The surprising culprits that could trigger your asthma at home

Not sure what is causing your asthma flare-ups at home? Anything from soft toys to your sofa could be the reason you experience symptoms.

About 11 per cent of Australians have asthma – one of the highest rates in the world.

Asthma is a chronic lung condition in which the airways to the lungs narrow when exposed to “triggers”, causing breathlessness, wheezing, coughing and a tight chest.

Unfortunately, many triggers are found in the home.

In fact, a third of asthma sufferers have their worst symptoms at home, according to an Asthma Australia 2022 survey.

The six most common household asthma triggers are: dust mites, mould, pets, chemicals or volatile organic compounds (VOCs), smoke and pollen, says National Asthma Council Australia Sensitive Choice program manager Adele Taylor.

Surprising culprits that could be causing asthma flare-ups at home

Gas cooktops

Gas cooktops produce invisible pollutants that are a common cause of asthma reactions.

“Gas appliances can generate several different chemicals including formaldehyde or nitrogen dioxide, which can trigger asthma and allergies in some people,” Adele says.

As homes transition to more climate-friendly electric cooktops, the problem is likely to lessen – but, as Asthma Australia chief executive Michele Goldman notes: “Nearly half of all Australian homes use gas for cooking.”

The fix: Opt for electric, not gas, when choosing a new cooktop; install a good extraction fan in your kitchen; and open your windows when cooking.

Indoor plants

Indoor plants may set off your asthma, and not just because of their pollen.

“Indoor plants may cause asthma or allergy symptoms because of mould growth, dust or fragrances,” Adele explains.

The fix: Choose indoor plants with little or no pollen, such as devil’s ivy and rubber trees.

Or, consider removing all indoor plants to limit the likelihood of mould, dust and scent.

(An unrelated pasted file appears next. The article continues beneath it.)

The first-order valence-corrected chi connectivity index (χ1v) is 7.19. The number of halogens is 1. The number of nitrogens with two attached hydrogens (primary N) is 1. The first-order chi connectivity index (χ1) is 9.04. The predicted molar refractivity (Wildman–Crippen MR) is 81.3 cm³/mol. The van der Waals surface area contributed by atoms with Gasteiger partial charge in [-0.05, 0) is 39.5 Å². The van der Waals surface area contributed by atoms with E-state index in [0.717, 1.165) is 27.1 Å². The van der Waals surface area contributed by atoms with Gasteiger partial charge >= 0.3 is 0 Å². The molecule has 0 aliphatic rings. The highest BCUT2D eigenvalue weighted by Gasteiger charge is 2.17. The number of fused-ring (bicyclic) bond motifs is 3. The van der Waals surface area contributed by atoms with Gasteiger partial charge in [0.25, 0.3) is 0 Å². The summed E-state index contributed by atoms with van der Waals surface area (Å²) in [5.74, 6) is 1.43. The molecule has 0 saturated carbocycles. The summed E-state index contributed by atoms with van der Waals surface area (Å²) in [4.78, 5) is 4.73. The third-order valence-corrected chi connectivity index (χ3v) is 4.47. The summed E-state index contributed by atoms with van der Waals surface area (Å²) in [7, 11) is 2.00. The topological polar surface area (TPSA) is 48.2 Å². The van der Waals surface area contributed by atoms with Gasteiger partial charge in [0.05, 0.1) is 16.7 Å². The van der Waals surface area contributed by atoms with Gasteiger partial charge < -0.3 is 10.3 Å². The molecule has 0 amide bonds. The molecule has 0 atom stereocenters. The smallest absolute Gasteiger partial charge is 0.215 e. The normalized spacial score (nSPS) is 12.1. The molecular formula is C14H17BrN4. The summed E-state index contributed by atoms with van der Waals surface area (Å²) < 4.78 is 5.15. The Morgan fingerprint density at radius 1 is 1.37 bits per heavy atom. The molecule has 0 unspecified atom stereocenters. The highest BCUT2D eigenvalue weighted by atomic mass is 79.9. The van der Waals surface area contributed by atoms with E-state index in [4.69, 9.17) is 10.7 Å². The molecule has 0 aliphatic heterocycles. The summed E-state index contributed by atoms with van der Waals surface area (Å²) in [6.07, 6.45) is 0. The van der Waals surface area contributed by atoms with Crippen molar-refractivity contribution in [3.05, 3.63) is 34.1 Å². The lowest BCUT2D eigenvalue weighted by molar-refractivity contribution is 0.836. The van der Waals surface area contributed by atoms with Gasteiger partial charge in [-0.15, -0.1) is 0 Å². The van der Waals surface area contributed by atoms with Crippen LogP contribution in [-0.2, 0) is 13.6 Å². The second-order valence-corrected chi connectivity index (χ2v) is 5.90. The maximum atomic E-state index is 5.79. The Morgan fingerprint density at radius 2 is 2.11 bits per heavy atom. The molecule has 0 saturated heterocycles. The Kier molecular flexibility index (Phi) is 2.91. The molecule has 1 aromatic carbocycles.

Soft toys

Dust mites in bed linen can be a big asthma problem (best tackled by washing bed linen weekly in hot water), but did you know they’re also found in many other household items including soft toys?

Dust mites are microscopic creatures you can’t see – their body parts and droppings can be the trigger.

The fix: “Remove soft toys from the bedroom or wash them weekly in water hotter than 55°C,” Adele advises.

Be aware that freezing soft toys to get rid of dust mites doesn’t go far enough.

“Freezing soft toys and other small items overnight kills the mites but doesn’t remove the allergen (the substance triggering the asthma reaction),” Adele says.

Soft toys are also magnets for pet hair and dander, so weekly washing will also target that trigger.


Dust mites also love upholstered furniture, which means every time you kick back, your symptoms may worsen.

The fix: Clean soft furnishings weekly with a vacuum that has a good filter, such as a HEPA (high-efficiency particulate air) filter.

Choose leather or vinyl sofas, rather than fabric.


Asthma-triggering chemicals come in many forms, including VOCs in furniture and house materials.

They are also in a range of products, from candles and body scrubs to diffusers and laundry detergents.

The fix: Buy no- or low-VOC products where possible.

If you buy products with VOCs, put them in a spare room, shed or outside while they off-gas.

Avoid bringing into your home any beauty or cleaning products that set off a reaction.

How to manage your asthma

While it can’t be cured, asthma can be managed by avoiding or reducing the triggers and taking medication, most commonly through an inhaler and a spacer.

Here are some general tips to help you manage your asthma:

  • Wash bed linen, clean surfaces and vacuum weekly.
  • When getting rid of dust, don’t use a feather duster.

“Use a damp or electrostatic cloth, as these trap the dust on the cloth,” Adele advises.

  • Tackle mould by cleaning it with white distilled vinegar, opening windows for ventilation, and using: extractor fans in bathrooms, kitchens and laundries; a dehumidifier to remove air moisture; and an air purifier with a HEPA filter.
  • If you have a pet, wash your hands after touching it, don’t let it into the bedroom, vacuum carpets and upholstery frequently and keep your pet outside where possible, ensuring it is warm, safe and content.
  • Take your medication correctly by watching how-to videos and showing your doctor exactly how you are taking it so they can correct you if needed.

“Nine out of 10 asthma sufferers don’t take their medication correctly,” Michele notes.

What to know about thunderstorm asthma

Spring and early summer are peak times for thunderstorm asthma as they’re also grass pollen season.

Grass pollen may travel long distances in the wind during a storm and you may breathe it in, triggering an asthma attack.

On these days, stay indoors, be alert to pollen levels, tune into media reports about the storm, and have your asthma medicine on hand.

National Asthma Week is September 1-7 2023.

For more on asthma:

Written by Joanne Trzcinski.